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According to classical physics if we know space-time coordinates of every atom in the universe, we can predict the future. But quantum physics introduced probability throwing determinism out of question. But one of the famous explanations of Schrödinger's cat paradox, many worlds theory, says that at each instance the universe splits into many making all probabilities possible. In this sense, we can say that an event will have all the outputs possible in one or the other universe.Don't you think this is also deterministic in nature as we can exactly predict the future ( of course when all the universes taken together)?


marked as duplicate by ACuriousMind, CuriousOne, user36790, Norbert Schuch, Kyle Kanos Jan 31 '16 at 20:11

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    $\begingroup$ Possible duplicate of Is the universe fundamentally deterministic? $\endgroup$ – ACuriousMind Jan 30 '16 at 17:51
  • $\begingroup$ The answer to that question also answers yours: In MWI, collapse is absent, so time evolution is unitary, and the universe is "deterministic". $\endgroup$ – ACuriousMind Jan 30 '16 at 17:53
  • $\begingroup$ One can't predict the future even in classical physics. As to MWI... stay away from that nonsense. It makes blatantly false statements about the universe based on a total misunderstanding of the measurement process. What really happens in measurement is well understood. The necessary "randomness" for the outcome of a measurement comes out of the thermalized phase space of the measurement device. $\endgroup$ – CuriousOne Jan 30 '16 at 20:12
  • $\begingroup$ According to Laplace and many other scientists, prediction is possible.Even Einstein believed in it.He once said that causality makes a person do a crime.In one sense he need not be jailed for nothing is in his hand.If we have a big computer enough to process every atom's position in the universe, since we know how atom's react, their future course can be predicted.This is what many believed until quantum revolution $\endgroup$ – siva phanindra Daggubati Jan 31 '16 at 0:26
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    $\begingroup$ Laplace was simply wrong and Einstein didn't pay attention to 19th century physics and mathematics if he believed that classical mechanics was predictable. Newton had already noticed that he couldn't solve the three body problem and by 1987 Bruns and Poincaré had proven the a general solution in form of algebraic expressions and integrals was not possible. Today we can prove that classical mechanics does not allow for long term prediction, except in a handful of cases. It doesn't matter what size computer you have, non-integrable systems are not long-term predictable. $\endgroup$ – CuriousOne Jan 31 '16 at 2:22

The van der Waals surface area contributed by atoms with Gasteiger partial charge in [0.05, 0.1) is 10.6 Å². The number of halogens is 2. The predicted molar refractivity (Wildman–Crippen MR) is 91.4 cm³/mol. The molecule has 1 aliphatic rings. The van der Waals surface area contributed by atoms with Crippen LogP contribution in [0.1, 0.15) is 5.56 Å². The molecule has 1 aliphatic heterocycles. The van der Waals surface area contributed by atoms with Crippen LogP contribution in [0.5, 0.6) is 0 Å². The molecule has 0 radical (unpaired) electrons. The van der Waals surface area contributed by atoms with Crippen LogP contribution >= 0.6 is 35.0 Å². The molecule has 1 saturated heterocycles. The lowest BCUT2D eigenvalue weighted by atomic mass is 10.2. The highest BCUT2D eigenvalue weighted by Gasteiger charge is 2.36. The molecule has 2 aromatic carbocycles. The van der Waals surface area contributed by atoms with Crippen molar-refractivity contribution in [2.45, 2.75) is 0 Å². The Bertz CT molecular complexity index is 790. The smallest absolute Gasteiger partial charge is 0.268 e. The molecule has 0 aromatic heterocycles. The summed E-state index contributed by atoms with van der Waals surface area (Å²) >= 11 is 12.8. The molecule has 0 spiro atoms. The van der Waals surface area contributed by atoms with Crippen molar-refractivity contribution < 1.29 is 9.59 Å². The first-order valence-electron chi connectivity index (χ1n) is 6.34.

As long as no measurements are performed, quantum mechanics is perfectly deterministic. That is what we mean when we say that 'time evolution is unitary'.

The wave function evolves in time according to Schrödinger's equation. Just as in classical physics, if you know it at a given time, you can compute it for any time in the future. The problem with measurement (in the standard, Copenhagen interpretation) is that it involves an external observer. The system evolves deterministically, but for reasons that are exterior to the system, someone performs a measurement. This is a sudden and violent event where the whole wave function of the system interacts with another incredibly complex system. This usually collapses the wave function onto eigenstates of observables in an unpredictable way.

Within the many-world interpretation, there is no external observer. Instead, our view of the system is restricted to one single outcome of the measurement. I would not call this determinism, because according to this interpretation, there is no possible way for us to interact with other 'worlds'. Most of the information necessary to predict the future is hidden from us. Most importantly, this is built into this theory and can not be avoided.

However, as CuriousOne says, the difference in between different interpretations of quantum mechanics is pure philosophy. Whatever the interpretation you subscribe to, the outcome of the calculations that you make will be the same. Choose the interpretation that you prefer, it makes no difference at the experimental level.

  • $\begingroup$ I wouldn't say that MWI is pure philosophy. It clearly makes false assumptions about the measurement process. $\endgroup$ – CuriousOne Jan 30 '16 at 20:42
  • $\begingroup$ As I recall it the predictions of MWI are strictly identical to the predictions of other interpretations of QM. There is (by definition) no observable difference in between different interpretations of QM. If this were not true they would be different theories. $\endgroup$ – Steven Mathey Jan 31 '16 at 1:10
  • $\begingroup$ I wouldn't call the splitting of the universe as the result of a human experiment (how would nature even be able to tell the difference?) an identical outcome, but maybe if a blind man squints with both eyes while jumping on one leg it may just amount to "identical". $\endgroup$ – CuriousOne Jan 31 '16 at 2:11

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